"Eric Adams will be the winner of the Democratic primary," Garcia said Wednesday morning during a press event in Central Park. "I spoke to Eric earlier today and congratulated him."
A short time Wiley appeared outside the Lucerne Hotel on Manhattan's Upper West Side, where she, too, conceded the race and congratulated Adams.
"Lets be clear, this is only the second time a Black New Yorker has been elected mayor this city," she said. "And that has tremendous meaning for so many New Yorkers, particularly Black people."
With most absentee votes included, Adams won with 403,333 (50.5%) votes over Kathryn Garcia's 394,907 (49.5%), according to the Board of Elections' tally.
RELATED: See the latest ranked choice returns in the NYC Primary
"While there are still some very small amounts of votes to be counted, the results are clear: an historic, diverse, five-borough coalition led by working-class New Yorkers has led us to victory in the Democratic primary for Mayor of New York City," Adams said in a statement early Wednesday morning.
Hours later, Adams walked along the ticker tape parade route at the city's Salute to the Hometown Heroes and greeted cheering supporters.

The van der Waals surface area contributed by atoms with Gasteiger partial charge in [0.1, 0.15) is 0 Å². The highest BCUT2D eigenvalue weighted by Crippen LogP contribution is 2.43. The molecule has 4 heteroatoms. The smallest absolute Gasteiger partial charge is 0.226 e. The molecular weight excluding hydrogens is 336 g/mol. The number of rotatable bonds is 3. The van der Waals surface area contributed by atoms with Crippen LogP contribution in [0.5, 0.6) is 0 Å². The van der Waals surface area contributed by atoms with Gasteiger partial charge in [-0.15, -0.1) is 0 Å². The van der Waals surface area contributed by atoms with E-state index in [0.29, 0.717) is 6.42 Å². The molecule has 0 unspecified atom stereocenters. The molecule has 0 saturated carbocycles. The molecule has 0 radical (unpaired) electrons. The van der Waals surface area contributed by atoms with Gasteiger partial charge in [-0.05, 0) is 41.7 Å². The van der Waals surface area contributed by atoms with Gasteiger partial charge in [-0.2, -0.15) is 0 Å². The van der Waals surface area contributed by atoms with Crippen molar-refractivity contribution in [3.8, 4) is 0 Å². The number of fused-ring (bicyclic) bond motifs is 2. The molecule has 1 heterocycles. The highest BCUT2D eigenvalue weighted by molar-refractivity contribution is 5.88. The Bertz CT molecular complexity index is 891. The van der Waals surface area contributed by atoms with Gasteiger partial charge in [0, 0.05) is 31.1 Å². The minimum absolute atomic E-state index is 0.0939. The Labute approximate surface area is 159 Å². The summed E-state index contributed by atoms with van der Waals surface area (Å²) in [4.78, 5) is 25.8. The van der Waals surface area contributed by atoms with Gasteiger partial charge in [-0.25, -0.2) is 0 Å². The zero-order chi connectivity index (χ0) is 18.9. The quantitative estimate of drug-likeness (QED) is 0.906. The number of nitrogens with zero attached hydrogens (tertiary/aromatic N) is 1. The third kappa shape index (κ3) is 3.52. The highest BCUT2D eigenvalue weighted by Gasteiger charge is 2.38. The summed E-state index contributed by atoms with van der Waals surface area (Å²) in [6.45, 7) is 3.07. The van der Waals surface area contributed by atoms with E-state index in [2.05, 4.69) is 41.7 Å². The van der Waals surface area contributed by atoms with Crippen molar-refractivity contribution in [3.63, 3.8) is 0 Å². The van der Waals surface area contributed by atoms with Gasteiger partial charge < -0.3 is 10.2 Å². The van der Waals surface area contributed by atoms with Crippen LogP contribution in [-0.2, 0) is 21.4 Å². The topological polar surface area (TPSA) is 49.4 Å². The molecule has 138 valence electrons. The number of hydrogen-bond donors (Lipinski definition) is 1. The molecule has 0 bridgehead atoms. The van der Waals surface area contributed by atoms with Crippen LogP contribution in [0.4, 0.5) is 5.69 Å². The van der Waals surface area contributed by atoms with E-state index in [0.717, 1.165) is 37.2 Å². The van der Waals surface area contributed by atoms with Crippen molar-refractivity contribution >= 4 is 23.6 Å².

Asked by Eyewitness News' Stacey Sager how he felt about being the Democratic nominee, Adams replied, "I'll have a lot of time to talk about being the nominee. Today is the first responders' day and I want to focus on them."
WATCH: Stacey Sager's complete parade route interview with Eric Adams
It's the first mayoral contest in the city determined by ranked choice voting.
Wiley, who stood in second place after primary night two weeks ago, fell to third place after the first ranked choice results.
The results are still not final. Some ballots are still unaccounted. It's also possible legal challenges could follow in a race so tight.
Voting in the primary ended June 22. Early returns showed Adams in the lead, but New Yorkers had to wait for tens of thousands of absentee ballots to be counted and for rounds of tabulations done under the new ranked choice system.
Under the system, voters ranked up to five candidates for mayor in order of preference. Candidates with too few votes to win were eliminated and ballots cast for them redistributed to the surviving contenders, based on the voter preference, until only two were left.
The city's first experience with the system in a major election was bumpy. As votes were being tallied on June 29, elections officials bungled the count by inadvertently including 135,000 old test ballots. Erroneous vote tallies were posted for several hours before officials acknowledged the error and took them down.
The mistake had no impact on the final outcome of the race.
Adams will face Republican nominee Curtis Sliwa in the November General Election.
Mayor Bill de Blasio, a Democrat, was barred by the city charter from seeking a third term.
WATCH | When will we know who wins NYC's mayoral primary?
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